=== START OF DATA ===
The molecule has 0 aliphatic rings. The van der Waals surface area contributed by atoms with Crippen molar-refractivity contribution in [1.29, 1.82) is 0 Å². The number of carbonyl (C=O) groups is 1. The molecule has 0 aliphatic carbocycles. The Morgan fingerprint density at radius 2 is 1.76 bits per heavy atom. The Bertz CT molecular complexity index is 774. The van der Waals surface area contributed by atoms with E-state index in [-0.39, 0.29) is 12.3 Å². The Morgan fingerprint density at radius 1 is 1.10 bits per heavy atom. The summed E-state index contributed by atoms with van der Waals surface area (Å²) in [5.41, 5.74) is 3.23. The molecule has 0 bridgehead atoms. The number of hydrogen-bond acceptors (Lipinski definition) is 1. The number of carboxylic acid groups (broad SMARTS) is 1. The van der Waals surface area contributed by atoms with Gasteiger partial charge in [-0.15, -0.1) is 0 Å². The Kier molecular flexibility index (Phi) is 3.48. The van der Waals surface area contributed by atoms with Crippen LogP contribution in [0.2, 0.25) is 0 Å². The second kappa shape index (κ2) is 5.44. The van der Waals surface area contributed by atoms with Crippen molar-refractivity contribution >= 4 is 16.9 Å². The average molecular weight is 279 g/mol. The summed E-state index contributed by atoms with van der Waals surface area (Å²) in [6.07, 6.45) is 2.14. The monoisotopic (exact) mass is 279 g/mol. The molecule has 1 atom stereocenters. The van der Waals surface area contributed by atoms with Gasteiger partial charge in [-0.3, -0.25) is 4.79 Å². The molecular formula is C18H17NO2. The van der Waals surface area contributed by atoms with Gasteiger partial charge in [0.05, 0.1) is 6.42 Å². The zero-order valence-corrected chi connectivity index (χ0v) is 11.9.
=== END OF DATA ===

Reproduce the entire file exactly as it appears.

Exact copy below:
The molecule has 0 aliphatic rings. The van der Waals surface area contributed by atoms with Crippen molar-refractivity contribution in [1.29, 1.82) is 0 Å². The number of carbonyl (C=O) groups is 1. The molecule has 0 aliphatic carbocycles. The Morgan fingerprint density at radius 2 is 1.76 bits per heavy atom. The Bertz CT molecular complexity index is 774. The van der Waals surface area contributed by atoms with E-state index in [-0.39, 0.29) is 12.3 Å². The Morgan fingerprint density at radius 1 is 1.10 bits per heavy atom. The summed E-state index contributed by atoms with van der Waals surface area (Å²) in [5.41, 5.74) is 3.23. The molecule has 0 bridgehead atoms. The number of hydrogen-bond acceptors (Lipinski definition) is 1. The number of carboxylic acid groups (broad SMARTS) is 1. The van der Waals surface area contributed by atoms with Gasteiger partial charge in [-0.15, -0.1) is 0 Å². The Kier molecular flexibility index (Phi) is 3.48. The van der Waals surface area contributed by atoms with Crippen LogP contribution in [0.2, 0.25) is 0 Å². The second kappa shape index (κ2) is 5.44. The van der Waals surface area contributed by atoms with Crippen molar-refractivity contribution >= 4 is 16.9 Å². The average molecular weight is 279 g/mol. The summed E-state index contributed by atoms with van der Waals surface area (Å²) in [6.07, 6.45) is 2.14. The monoisotopic (exact) mass is 279 g/mol. The molecule has 1 atom stereocenters. The van der Waals surface area contributed by atoms with Gasteiger partial charge in [-0.3, -0.25) is 4.79 Å². The molecular formula is C18H17NO2. The van der Waals surface area contributed by atoms with Gasteiger partial charge in [0.05, 0.1) is 6.42 Å². The zero-order valence-corrected chi connectivity index (χ0v) is 11.9.